Permit requirements are specific and will vary from time to time. Once a candidate obtains a Study Permit, if there are changes to the study program or institution, Immigration Canada (IRCC) should be notified and there may be a requirement to apply for a change to the Study Permit.

Study Permit Extensions

It is also common for students looking to extend their studies to apply for Study Permit Extensions. Typically, it is advised to apply for an extension at least 30 days prior to the expiration of the existing permit. There are other provisions and considerations to take into account when applying for an extension.

In preparing a case and applying for a Study Permit, Extension, or Restoration, it is advisable to work with an experienced licensed immigration consultant who has experience in the specific field. This would provide the most efficient and effective pathway for an applicant.

Contact our offices for the latest in requirements and for assistance with applying for Studies in Canada

Post Graduate Work Permits

Once studying in Canada, there are several pathways for students to apply for Permanent Residency.

For example, after graduating from an eligible program in a Designated Learning Institute, the graduate may be eligible to apply for a Post-Graduate Work Permit allowing him/her to work anywhere and gain experience in Canada. This experience can then be used as the basis to apply for Permanent Residency under the Canadian Experience Class.

Other option would include obtaining a Provincial Nomination from a province in which the candidate wishes to reside after graduation. Such nominations can significantly contribute to the CRS points under the Comprehensive Ranking System in an Express Entry application, that is – can significantly contribute and support the candidate’s Permanent Residency application.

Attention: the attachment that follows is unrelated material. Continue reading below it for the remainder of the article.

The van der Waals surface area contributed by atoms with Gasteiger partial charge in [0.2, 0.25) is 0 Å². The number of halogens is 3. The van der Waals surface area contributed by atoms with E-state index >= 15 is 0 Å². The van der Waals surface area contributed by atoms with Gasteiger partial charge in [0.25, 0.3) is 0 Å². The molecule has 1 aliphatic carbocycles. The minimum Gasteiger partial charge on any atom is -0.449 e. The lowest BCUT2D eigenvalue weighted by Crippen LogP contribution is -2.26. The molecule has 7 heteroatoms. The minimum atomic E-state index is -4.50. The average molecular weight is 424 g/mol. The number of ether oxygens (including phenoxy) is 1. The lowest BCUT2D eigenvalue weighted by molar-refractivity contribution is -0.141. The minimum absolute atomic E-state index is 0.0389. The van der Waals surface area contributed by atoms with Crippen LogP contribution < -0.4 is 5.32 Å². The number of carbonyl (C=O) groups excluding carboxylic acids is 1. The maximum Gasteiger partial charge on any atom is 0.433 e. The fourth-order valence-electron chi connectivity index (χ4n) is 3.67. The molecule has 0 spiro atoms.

Full-time students may work without a work permit on-campus (or off-campus with conditions) during the period of their studies. There are conditions to working off-campus without a work permit during studies if the program enrolled in is English/French as a Second Language, or a general interest program.

Accompanying Family Members (Student Permits)

An accompanying family member may be eligible for an Open Work Permit allowing this family member to work anywhere (with a few exceptions) in Canada for the duration of the main applicant’s studies/Study Permit.

Family members such as spouses, common-law partners, and dependent children can accompany the student to Canada during their studies under a Student Permit. Accompanying family members will require that the Student have additional funds to support the living expenses of family members while they are in Canada during the study period. This additional money can generally be estimated to be around $3000CDN per accompanying family member. This is an approximation for illustration purposes and actual amounts may vary.

Accompanying dependent minors (under 18) do not require student permits to enroll in school, and such schooling is free for those members.

Accompanying family members planning to enroll in Post-Secondary education generally requires Study Permits.

It is important to understand the requirements of obtaining a Student Permit and to thoroughly prepare and plan an immigration pathway to residency in Canada. In preparing an efficient and effective submission, it is advisable to work with an experienced licensed immigration consultant. Contact our offices/consultants for the latest in requirements and for assistance with applying for Studies in Canada

In Canada, thousands of Work Permits are issued to Foreign Nationals each year. This helps our local businesses meet their labour needs as well as offers pathways for Foreign Nationals to gain valuable experience in Canada. Many Foreign National workers integrate into the Canadian society and eventually naturalize to become Canadian Permanent Residents and Citizens.

For a large majority of skilled trades and professionals, a Work Permit is needed by Foreign Nationals to work in Canada. There are some exceptions to this rule – speak with our licensed consultants to learn more about specifics.

Work Permits

A Work Permit is an authorization granted by IRCC that allows a Foreign National to work legally in Canada. A Work Permit can either be issued for a specific employment opportunity (i.e. named employer, occupation & wage, duration of employment, and location of employment), or alternatively, it can be issued ‘open’ with very few restrictions on employment.

A Work Permit is a form of temporary residency and typically has an expiration date. In working under a Work Permit, a Foreign National may be eligible to use their Canadian-obtained work experience towards applying for a Permanent Residency in Canada.